Comparatively, studies on the relative contributions of the wind and the LC-induced circulation for the entire GoM are scarce. Early studies suggested that the wind stress (Figure 2E) and basin geometry of the GoM seem suitable for the development of a Western Boundary Current from the combined effects of LCEs and large-scale wind stress curl forcing (Figure 2F) (Sturges and Blaha, 1976), although the relative importance of such forcings was not fully understood. Fundamental work by Elliott (1982) of LC versus wind energy sources indicate that although the energy contribution of the wind stress and LC rings is about the same (2.8 x104 Jm−2 and 5.1 x104 Jm−2, respectively), the wind stress energy is a basin-wide value, whereas the ring’s available potential energy is concentrated into a smaller length scale consistent with the north-south scale of the current. Contrary to Elliott (1982) deductions, Sturges (1993) examined their relative contribution by focusing on the annual cycle of the estimated flow as deduced from a compilation of ship drift data and concluded that the western boundary current is driven by the annual variation in wind stress curl augmented by Ekman Pumping, with the flow along the current strongest in July and weakest in October. He also found evidence that LCEs shed from the Loop Current had no annual periodicity, so they make no significant contribution to the long-term annual signal. Vidal et al. (1999), through an analysis of the geostrophic circulation in the western Gulf during summer in 1985, found that the western boundary current is formed by conservation of angular momentum produced by the collision of LCEs against the western boundary and concluded that in the presence of a LCE, the wind-driven background circulation is overwhelmed. Lee and Mellor (2003) noted that, in addition to wind forcing, their model-determined anticyclonic upper-level circulation in the western Gulf is strongly influenced by the average contribution of LCEs propagating to the west while dispersing anticyclonic vorticity. The bulk of these previous studies suggest that seasonal flow in the western GoM is wind forced, but that a detailed quantitative determination of the partitioning between the wind and eddy contributions to the mean flow is needed (Perez-Brunius et al., 2013; Zavala-Hidalgo et al., 2014).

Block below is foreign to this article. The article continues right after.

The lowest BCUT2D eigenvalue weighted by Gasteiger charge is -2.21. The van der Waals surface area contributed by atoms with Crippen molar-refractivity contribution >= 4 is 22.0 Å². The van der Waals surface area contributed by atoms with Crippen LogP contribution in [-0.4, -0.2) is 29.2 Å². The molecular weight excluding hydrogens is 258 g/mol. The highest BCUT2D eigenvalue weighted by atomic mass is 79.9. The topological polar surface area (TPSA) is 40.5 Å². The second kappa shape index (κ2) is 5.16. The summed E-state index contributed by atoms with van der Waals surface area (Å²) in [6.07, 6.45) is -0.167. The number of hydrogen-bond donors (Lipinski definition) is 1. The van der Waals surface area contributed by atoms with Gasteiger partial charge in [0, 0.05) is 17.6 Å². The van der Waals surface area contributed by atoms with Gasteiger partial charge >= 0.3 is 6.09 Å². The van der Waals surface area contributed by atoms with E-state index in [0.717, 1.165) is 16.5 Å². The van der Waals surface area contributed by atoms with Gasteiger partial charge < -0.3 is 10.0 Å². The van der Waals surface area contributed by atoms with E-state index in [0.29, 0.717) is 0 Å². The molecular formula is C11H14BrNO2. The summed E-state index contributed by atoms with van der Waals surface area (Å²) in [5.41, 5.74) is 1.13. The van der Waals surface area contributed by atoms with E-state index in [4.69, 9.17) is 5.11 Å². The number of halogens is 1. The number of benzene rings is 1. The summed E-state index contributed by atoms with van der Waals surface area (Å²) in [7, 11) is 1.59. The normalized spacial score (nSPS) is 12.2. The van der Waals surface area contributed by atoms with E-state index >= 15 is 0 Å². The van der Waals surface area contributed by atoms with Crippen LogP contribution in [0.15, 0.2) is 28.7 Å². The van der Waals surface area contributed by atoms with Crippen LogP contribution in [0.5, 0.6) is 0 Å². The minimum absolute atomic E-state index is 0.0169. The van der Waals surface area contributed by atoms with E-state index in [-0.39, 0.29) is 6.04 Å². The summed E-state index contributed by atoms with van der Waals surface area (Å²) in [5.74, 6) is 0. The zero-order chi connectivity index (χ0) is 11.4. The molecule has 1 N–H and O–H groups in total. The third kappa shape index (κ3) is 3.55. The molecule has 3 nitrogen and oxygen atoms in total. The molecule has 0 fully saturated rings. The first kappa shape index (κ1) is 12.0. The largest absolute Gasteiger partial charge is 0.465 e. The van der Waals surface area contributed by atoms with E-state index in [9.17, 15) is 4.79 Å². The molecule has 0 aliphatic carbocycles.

In this study, we investigate the relative importance of the wind and the LCEs in driving the circulation of the western GoM using a set of two long-term, free-running numerical simulations conducted with the HYbrid Coordinate Ocean Model (HYCOM), in which we isolate the effects of these processes to discern their relative contributions. First, the separate and joint effect of the wind and LCEs is examined through calculation of a circulation index in three subregions defined over deep waters (>1000 m) in the western GoM: north-western (NW), central-western (CW), and south-western (SW) (Figure 1). Results from this calculation show that wind forcing reverses the mean circulation in the NW subregion from weakly cyclonic in the non-wind forced simulation to weakly anticyclonic, similarly enhances the anticyclonic circulation in the CW subregion, and forces the cyclonic circulation in the SW subregion. Next, a vorticity balance is performed over these subregions to analyze the contributions of the different terms in the balance and their relationships with the physical processes occurring in the region, including the wind and LCEs. This analysis clarifies the relative roles of wind forcing and eddies in governing the vorticity budget of the upper 1000 m in the western GoM subregions. Wind forcing impacts the vorticity budget through the vortex stretching, with eddies contributing to the modulation of the vorticity on monthly timescales. The layout of this paper is as follows: In section 2, the numerical setup is described, together with a quantification of the impact of atmospheric forcing on LCE metrics. The relative contributions of the wind and LCEs to the circulation of the western GoM are addressed in section 3. In section 4, a vorticity balance analysis is used to infer the roles of different processes in sustaining the circulation of the western GoM over different time scales. Finally, a summary of the results and conclusions are presented in section 5.

2 Methods and data

2.1 The numerical simulations